the two are independent parameters.  You might want the JS compiler to prebind
the function it compiles to a scope that you know you'll use when invoking the
function; or not.  You might want to name the function internally (for
decompilation, pretty-printing) but not find the function object value to that
name in any scope when precompiling (i.e., when passing a null target obj
param); or not.

jst, mstoltz: can we allow a null target parameter here and use a null
principal? The XUL code and the JS engine will arrange to clone any function
objects that are precompiled against a null, or the wrong, scope object.  The
caps code should use the static (parent) link to find the right principals for
the clone, preferring those principals to any precompiled into the cloned
function object's prototype object.

/be
Attachment #120152 - Flags: superreview?(brendan) → superreview-
I wrote

> but not find the function object value to that name in any scope when
> precompiling

s/find/bind/

I agree we should not use the subject principals in
nsJSContext::CompileEventHandler under any circumstances.  I'm proposing that if
a null target is passed in, that method should use null principals when calling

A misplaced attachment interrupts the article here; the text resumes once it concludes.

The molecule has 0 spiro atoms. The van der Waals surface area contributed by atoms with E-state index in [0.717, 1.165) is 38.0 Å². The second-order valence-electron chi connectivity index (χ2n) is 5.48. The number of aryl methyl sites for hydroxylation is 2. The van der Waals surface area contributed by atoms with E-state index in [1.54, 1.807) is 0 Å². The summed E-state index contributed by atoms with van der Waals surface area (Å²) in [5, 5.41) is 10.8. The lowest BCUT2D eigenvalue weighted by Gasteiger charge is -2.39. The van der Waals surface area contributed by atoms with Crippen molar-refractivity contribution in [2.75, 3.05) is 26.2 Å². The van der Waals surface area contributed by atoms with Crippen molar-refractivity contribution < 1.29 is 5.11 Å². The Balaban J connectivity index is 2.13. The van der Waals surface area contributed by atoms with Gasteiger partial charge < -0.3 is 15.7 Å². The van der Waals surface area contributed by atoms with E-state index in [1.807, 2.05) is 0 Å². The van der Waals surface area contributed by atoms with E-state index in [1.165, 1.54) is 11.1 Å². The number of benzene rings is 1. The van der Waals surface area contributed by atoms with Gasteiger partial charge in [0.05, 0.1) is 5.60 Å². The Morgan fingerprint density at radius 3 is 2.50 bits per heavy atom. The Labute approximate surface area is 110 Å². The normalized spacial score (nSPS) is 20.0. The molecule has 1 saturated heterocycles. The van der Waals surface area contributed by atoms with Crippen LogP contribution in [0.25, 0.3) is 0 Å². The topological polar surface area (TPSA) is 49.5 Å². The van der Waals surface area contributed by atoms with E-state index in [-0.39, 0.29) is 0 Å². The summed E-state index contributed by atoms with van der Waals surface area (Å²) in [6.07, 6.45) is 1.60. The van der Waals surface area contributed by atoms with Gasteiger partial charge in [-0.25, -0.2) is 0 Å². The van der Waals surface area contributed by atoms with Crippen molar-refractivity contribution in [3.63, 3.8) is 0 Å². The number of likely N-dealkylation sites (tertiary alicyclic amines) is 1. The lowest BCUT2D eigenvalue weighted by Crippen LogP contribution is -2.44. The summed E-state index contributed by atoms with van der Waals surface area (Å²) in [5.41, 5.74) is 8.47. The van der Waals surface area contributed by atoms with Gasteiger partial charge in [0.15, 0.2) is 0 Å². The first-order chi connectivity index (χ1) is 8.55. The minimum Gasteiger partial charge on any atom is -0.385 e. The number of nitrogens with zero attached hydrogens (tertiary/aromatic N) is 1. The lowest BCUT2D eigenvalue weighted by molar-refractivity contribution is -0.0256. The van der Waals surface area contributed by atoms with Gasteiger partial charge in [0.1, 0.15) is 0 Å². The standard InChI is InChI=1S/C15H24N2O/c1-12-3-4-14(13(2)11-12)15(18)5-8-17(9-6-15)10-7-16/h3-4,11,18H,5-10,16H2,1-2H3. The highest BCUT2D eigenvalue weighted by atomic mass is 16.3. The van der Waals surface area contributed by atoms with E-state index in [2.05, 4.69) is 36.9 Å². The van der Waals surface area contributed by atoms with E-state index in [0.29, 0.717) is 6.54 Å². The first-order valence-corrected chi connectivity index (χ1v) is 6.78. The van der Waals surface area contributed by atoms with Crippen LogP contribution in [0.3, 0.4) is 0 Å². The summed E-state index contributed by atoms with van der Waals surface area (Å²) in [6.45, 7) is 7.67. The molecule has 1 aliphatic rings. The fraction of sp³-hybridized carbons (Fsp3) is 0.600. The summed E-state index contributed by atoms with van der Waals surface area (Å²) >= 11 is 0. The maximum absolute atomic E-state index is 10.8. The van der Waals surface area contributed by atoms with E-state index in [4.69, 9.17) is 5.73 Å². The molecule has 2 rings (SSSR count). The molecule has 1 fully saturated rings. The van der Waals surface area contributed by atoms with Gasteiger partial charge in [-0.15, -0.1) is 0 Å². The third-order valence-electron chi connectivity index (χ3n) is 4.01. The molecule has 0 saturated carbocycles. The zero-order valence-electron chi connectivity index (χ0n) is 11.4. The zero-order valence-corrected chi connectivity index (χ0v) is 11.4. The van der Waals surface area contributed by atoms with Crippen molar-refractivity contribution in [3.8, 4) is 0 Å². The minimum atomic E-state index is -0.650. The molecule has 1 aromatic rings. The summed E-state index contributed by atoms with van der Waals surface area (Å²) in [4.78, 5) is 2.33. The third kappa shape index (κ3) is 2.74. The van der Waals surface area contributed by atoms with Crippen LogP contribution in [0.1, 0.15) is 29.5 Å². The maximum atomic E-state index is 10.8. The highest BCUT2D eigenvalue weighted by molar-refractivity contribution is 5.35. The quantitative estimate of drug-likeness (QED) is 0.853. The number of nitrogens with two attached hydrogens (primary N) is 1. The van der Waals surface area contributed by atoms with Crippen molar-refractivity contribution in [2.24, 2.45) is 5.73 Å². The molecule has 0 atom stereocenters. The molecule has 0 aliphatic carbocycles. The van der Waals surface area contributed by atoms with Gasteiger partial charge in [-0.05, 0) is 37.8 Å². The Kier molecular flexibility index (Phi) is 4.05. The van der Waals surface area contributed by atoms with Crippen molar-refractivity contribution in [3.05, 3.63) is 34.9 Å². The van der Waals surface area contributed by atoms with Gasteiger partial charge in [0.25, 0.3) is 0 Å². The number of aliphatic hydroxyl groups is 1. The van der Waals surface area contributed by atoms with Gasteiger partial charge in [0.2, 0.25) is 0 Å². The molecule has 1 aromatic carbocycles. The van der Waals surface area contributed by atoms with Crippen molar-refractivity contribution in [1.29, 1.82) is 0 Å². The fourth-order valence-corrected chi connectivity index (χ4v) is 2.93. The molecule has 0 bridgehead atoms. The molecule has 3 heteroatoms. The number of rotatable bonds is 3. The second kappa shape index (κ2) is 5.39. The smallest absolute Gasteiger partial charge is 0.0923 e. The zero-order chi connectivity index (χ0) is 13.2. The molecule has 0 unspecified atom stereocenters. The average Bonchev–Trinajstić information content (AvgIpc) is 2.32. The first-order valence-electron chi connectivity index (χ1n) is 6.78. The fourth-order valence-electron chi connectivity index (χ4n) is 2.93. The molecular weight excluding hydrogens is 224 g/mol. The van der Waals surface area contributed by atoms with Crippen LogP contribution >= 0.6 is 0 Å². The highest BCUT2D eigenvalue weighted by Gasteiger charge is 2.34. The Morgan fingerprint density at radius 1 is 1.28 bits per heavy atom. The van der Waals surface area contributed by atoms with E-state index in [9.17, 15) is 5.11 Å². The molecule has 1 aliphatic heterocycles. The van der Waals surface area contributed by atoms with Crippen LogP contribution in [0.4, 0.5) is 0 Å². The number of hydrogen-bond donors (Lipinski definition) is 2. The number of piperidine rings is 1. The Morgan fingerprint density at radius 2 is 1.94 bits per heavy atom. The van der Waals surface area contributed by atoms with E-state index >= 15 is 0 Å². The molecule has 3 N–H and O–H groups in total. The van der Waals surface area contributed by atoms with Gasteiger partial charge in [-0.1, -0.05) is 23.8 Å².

JS_CompileUCFunctionForPrincipals.  Null principals should not give any powers
to scripts having them.

/be
(Assignee)

Comment 22

15 years ago
Unfortunately, that's not the case - null principal is treated as equivalent to
the system principal. While I think that's a bad state of affairs (I have an
action item to make all system scripts require the system principal), it would
be a big, somewhat risky change that I don't want to attempt as part of this
fix. So, for now, no object should have a null principal.
Ok, but I don't see a practical difference right now between
nsJSContext::CompileEventHandler using a null principal for null target (when
XUL is precompiling) and requiring a non-null target from which to get a
non-null principal.

All precompiled XUL JS comes from chrome: URLs, which get the system principal
through the pile of bloated nsXULPDGlobalObject/nsXULPrototypeDocument code I'm
trying to eliminate in bug 195010 and sequelae.  If null means the same as
system principal, let's save that code and runtime data.

But remember: all precompiled functions are auto-cloned before being invoked
against real chrome windows and other, window-contained event targets.  See
http://lxr.mozilla.org/mozilla/source/dom/src/base/nsJSEnvironment.cpp#1090 and
http://lxr.mozilla.org/mozilla/source/content/xul/content/src/nsXULElement.cpp#1848